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Singapore Budget 2008
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Budget 2008
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Budget Speech 2008
      Economic Performance 2007
    Fiscal Position in 2007
    Economic Outlook for 2008

Mr Speaker, Sir,

      I beg to move that this Parliament approve the financial policy of the Government for the Financial Year (FY) from 1 April 2008 to 31 March 2009.


Economic Performance 2007

1.1 Our economy has done well over the past year. We had real growth of 7.7% in 2007, much higher than we had expected at the start of 2007. This was exceptional growth, and more so because it came after three previous years of strong growth.

1.2 The strong economy also brought unemployment down to 1.6% at the end of last year. Resident unemployment also fell sharply to 2.3%, the lowest level in a decade.

1.3 We have been aided by a favourable global environment. But Singapore’s strong growth in recent years has mainly been the result of our broad-ranging efforts to restructure our economy, labour market and fiscal system. This is not a story of an old economy growing quickly, but of a new economy emerging out of the old. It is about how we are attracting new and cutting edge investments, capitalising on opportunities in new growth industries and markets abroad, upgrading our workers’ skills and competing at an advantage. Indeed this is why we have been growing much faster than other developed countries – faster than any other country with the same standard of living as us. Our policies are working well, the economy is restructuring, and we are delivering superior performance.


Fiscal Position in 2007

1.4 With stronger than expected economic growth in 2007, the projected Budget Outturn improved significantly. We expect the Overall Budget Balance to be a surplus of $6.4 billion for Financial Year (FY) 2007, compared to the deficit of $0.7 billion that was originally projected.

1.5 We started the year expecting a growth rate of 4.5% to 6.5%, which was also in line with market forecasts. With actual growth at 7.7%, Corporate and Personal Income Taxes came in some $1.0 billion higher than projected. GST revenues also exceeded our projection by about $1.2 billion, mostly from higher consumption.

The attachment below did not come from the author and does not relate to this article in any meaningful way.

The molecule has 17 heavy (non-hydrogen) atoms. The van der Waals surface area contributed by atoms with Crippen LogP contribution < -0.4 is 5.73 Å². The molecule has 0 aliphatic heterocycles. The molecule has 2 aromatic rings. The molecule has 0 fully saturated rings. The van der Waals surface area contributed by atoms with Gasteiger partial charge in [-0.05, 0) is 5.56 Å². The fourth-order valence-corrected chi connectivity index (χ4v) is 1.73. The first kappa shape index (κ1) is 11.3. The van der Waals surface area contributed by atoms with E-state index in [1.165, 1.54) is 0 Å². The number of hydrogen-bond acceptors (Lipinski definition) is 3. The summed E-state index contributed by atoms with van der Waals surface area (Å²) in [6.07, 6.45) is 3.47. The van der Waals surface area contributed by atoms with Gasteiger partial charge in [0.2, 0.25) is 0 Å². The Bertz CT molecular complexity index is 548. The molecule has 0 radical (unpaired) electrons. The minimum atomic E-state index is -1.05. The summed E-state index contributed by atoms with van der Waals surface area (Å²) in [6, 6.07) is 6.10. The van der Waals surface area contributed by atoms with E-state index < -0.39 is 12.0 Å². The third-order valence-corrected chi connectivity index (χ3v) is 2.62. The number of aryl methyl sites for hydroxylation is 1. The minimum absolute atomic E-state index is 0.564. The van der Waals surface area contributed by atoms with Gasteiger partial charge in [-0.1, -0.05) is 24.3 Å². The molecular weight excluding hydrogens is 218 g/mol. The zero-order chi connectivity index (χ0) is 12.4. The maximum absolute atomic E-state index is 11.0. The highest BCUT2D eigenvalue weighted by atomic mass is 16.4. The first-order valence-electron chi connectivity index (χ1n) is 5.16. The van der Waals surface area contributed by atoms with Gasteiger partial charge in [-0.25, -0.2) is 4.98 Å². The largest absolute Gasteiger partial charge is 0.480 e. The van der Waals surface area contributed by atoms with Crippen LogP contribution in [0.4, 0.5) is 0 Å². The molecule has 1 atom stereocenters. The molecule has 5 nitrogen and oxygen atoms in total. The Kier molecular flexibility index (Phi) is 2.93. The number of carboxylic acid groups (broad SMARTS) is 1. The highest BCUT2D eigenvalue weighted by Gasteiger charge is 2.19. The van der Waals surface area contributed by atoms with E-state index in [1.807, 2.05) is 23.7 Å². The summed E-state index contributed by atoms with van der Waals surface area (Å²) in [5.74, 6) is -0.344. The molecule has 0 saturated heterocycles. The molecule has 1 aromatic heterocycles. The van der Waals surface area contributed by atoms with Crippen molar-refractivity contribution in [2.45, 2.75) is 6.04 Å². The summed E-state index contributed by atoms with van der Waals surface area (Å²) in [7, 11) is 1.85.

1.6 GST collection arising from the two percentage point hike in July 2007 is estimated at about $1.4 billion in total, which now just matches the size of the GST Offset Package and Workfare Income Supplement (WIS) tranches that were distributed in FY2007.

1.7 However, the largest boost to revenues came from the exceptionally buoyant property market last year. Prices of private residential units rose by over 30%, much higher than industry forecasts of around 10% to 15% at the beginning of the year. The volume of property transactions went up by over 60%. Stamp Duty collection consequently rose to an unprecedented $3.8 billion, $2.3 billion higher than expected. Other property related revenues were around $1.1 billion above projections. These were large gains, out of the ordinary, and which we cannot expect to see very often.

1.8 The overall budget surplus of $6.4 billion was therefore the result of a strong economy and property market. The surplus was also an appropriate fiscal stance to adopt, as it avoided adding further liquidity and stimulus to an already rapidly growing economy.


Economic Outlook for 2008

1.9 The key factor that will shape the growth of the Singapore economy in 2008 is the global economy, especially the state of the US economy. Many private forecasters now expect the US economy to enter into a recession in the first half of the year, although it may be mild. If this happens, Asian exports will be affected. However, the IMF and other global forecasters still expect growth in Asia on the whole to remain healthy. China and India are expected to slow down, but still grow at 10% and 8% respectively on the back of strong domestic demand.

1.10 Overall, on all current indications of global conditions, we expect growth of 4.0% to 6.0% in the Singapore economy this year. This is lower than last year’s growth, but well in line with the economy’s potential over the medium term. Our economic fundamentals remain strong. Our pipeline of manufacturing investments remains robust with EDB expecting $16 billion worth of investment commitments this year, on top of the same volume last year. Our services sector too is well-positioned for growth. While the demand for services will depend on the growth of the region and the rest of Asia, we have gained significant mindshare as a global financial and business centre.

1.11 However, there are major downside risks to this year’s forecast of growth. A sharper than expected decline in US growth could add to the turmoil in the financial markets, and deepen the credit crunch that is still unfolding. This will inevitably spill over to the Asian economies and markets, and our own growth will be impacted. The outcomes cannot be predicted, but we must be watchful of the risks and be ready to respond to them.


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